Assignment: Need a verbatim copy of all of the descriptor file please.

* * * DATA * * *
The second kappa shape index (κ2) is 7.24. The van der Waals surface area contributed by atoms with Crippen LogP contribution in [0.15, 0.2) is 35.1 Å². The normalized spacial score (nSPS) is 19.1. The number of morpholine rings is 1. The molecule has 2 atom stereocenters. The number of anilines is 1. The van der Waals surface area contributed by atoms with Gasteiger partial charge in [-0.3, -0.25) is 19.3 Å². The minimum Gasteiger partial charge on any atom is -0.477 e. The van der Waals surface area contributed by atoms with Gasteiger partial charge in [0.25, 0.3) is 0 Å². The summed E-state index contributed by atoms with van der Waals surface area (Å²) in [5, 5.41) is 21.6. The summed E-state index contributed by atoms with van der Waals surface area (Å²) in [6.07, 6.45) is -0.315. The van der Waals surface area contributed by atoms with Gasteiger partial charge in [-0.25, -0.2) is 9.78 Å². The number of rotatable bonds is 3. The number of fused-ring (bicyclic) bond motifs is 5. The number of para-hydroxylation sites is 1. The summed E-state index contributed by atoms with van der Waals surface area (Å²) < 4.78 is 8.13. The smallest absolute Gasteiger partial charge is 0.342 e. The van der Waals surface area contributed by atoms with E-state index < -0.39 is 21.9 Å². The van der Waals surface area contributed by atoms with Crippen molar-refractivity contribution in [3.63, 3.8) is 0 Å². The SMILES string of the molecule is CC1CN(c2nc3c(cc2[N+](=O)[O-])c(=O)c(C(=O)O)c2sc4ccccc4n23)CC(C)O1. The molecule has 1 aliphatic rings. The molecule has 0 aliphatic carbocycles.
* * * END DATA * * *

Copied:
The second kappa shape index (κ2) is 7.24. The van der Waals surface area contributed by atoms with Crippen LogP contribution in [0.15, 0.2) is 35.1 Å². The normalized spacial score (nSPS) is 19.1. The number of morpholine rings is 1. The molecule has 2 atom stereocenters. The number of anilines is 1. The van der Waals surface area contributed by atoms with Gasteiger partial charge in [-0.3, -0.25) is 19.3 Å². The minimum Gasteiger partial charge on any atom is -0.477 e. The van der Waals surface area contributed by atoms with Gasteiger partial charge in [0.25, 0.3) is 0 Å². The summed E-state index contributed by atoms with van der Waals surface area (Å²) in [5, 5.41) is 21.6. The summed E-state index contributed by atoms with van der Waals surface area (Å²) in [6.07, 6.45) is -0.315. The van der Waals surface area contributed by atoms with Gasteiger partial charge in [-0.25, -0.2) is 9.78 Å². The number of rotatable bonds is 3. The number of fused-ring (bicyclic) bond motifs is 5. The number of para-hydroxylation sites is 1. The summed E-state index contributed by atoms with van der Waals surface area (Å²) < 4.78 is 8.13. The smallest absolute Gasteiger partial charge is 0.342 e. The van der Waals surface area contributed by atoms with E-state index < -0.39 is 21.9 Å². The van der Waals surface area contributed by atoms with Crippen molar-refractivity contribution in [3.63, 3.8) is 0 Å². The SMILES string of the molecule is CC1CN(c2nc3c(cc2[N+](=O)[O-])c(=O)c(C(=O)O)c2sc4ccccc4n23)CC(C)O1. The molecule has 1 aliphatic rings. The molecule has 0 aliphatic carbocycles.